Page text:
For the past two years, we’ve been working on the building benchmarking and performance bill, which will improve the energy efficiency of large commercial buildings in Colorado. This bill builds on benchmarking programs already in place in Denver, Fort Collins, and Boulder, and will ensure energy performance of these buildings improves over time.

How did you become interested in pushing the issue of using more current energy building codes?

One of the people I ran against when I was elected to the Colorado House reached out to me after the election and asked to work with me on legislation to address climate change. I came from the world of education and didn’t have much experience with environmental issues, so I gladly accepted her partnership and her expertise. We have been working on bills together ever since and have become good friends.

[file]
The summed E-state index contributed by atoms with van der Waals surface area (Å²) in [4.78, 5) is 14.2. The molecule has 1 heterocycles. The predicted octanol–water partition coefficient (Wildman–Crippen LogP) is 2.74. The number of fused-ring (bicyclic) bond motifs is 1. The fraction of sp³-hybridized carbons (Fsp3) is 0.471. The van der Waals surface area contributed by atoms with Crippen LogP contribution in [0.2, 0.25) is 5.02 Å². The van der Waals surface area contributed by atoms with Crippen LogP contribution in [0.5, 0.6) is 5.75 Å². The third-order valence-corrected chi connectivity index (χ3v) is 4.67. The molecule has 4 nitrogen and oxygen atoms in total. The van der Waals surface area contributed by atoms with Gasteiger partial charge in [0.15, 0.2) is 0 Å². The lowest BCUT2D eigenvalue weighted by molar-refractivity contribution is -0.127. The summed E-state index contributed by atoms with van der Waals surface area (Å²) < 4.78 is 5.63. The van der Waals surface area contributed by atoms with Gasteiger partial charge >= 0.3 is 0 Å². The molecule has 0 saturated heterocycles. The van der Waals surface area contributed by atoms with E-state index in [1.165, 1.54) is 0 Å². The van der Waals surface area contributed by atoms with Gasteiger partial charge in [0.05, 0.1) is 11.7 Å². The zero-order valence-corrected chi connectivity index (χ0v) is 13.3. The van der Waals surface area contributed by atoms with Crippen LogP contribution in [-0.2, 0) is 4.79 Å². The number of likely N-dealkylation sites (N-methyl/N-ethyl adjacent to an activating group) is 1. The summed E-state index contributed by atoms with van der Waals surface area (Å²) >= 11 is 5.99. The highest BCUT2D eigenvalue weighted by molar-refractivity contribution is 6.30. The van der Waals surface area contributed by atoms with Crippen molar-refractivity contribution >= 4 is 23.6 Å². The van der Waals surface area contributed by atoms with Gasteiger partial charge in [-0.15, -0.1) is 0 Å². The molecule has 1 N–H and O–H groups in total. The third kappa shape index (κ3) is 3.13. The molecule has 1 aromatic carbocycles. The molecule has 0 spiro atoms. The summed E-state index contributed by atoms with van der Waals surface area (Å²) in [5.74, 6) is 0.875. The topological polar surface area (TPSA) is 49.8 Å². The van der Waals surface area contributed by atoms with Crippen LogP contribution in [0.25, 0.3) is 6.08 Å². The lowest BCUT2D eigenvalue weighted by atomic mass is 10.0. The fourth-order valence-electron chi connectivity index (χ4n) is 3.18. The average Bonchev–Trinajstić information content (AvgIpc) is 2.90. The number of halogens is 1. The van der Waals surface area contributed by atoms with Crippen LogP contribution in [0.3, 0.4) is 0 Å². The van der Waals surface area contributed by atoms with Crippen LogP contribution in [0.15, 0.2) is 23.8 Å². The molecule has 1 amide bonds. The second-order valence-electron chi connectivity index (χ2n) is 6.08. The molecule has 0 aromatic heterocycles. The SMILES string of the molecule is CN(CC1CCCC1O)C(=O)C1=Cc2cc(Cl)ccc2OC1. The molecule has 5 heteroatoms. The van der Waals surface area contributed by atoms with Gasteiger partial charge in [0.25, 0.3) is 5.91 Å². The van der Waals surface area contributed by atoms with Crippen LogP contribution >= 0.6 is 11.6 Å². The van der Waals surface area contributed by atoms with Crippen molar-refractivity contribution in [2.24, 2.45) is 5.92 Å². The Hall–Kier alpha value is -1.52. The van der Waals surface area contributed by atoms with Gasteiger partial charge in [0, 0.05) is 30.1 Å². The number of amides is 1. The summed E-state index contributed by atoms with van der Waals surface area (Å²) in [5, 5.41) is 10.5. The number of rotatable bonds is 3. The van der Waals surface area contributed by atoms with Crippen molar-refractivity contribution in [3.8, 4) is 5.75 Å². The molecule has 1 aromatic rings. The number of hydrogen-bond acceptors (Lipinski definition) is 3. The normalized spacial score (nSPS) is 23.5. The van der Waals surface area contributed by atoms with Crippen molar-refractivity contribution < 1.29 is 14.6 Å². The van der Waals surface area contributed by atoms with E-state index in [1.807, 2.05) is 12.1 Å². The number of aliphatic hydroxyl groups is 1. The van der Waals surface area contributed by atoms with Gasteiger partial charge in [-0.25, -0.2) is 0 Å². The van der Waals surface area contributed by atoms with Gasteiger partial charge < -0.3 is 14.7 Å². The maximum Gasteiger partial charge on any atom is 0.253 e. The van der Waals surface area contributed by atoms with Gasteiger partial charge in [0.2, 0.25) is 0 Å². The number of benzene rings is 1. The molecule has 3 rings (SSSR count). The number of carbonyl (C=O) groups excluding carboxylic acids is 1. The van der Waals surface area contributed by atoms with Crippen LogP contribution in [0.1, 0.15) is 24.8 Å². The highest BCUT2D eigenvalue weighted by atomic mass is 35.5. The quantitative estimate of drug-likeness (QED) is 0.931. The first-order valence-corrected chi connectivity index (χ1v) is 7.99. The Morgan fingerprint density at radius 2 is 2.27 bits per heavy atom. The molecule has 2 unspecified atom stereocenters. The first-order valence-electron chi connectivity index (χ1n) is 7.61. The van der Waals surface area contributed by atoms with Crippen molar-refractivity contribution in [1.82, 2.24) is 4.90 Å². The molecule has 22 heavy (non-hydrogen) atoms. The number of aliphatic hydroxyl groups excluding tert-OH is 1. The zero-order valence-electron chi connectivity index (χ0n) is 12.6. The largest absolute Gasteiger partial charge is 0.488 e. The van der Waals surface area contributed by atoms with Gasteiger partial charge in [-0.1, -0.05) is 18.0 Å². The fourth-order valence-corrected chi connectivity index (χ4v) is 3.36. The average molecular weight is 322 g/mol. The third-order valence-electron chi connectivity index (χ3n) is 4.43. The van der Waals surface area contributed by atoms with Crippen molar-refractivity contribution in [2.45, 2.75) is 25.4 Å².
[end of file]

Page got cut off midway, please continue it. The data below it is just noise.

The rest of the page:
How do you see this issue changing in the future?

We need to continue to make progress in the areas of energy efficiency, clean energy, and reducing carbon emissions. The effects of climate change are becoming increasingly obvious here on planet Earth. Let’s hope that, as a species, we choose saving the planet at the cost of a little inconvenience.

What do you think is the most impactful aspect of the building energy benchmarking/performance bill from the 2021 session?

At least 15 percent of Colorado’s carbon emissions comes from the large commercial buildings the benchmarking/performance bill addresses. This bill means we will be helping building owners to save both energy and money while helping to achieve Colorado’s greenhouse gas reduction goals.

How has your relationship with AIA Colorado shaped the way you view some of these issues?

Part of doing my job well is making sure I listen to people who have expertise in all the areas touched by the legislation I run. It is important to me to be able to rely on the architects at AIA Colorado for their valuable perspectives and advice. Thank you, AIA Colorado, for your involvement in crafting this meaningful legislation!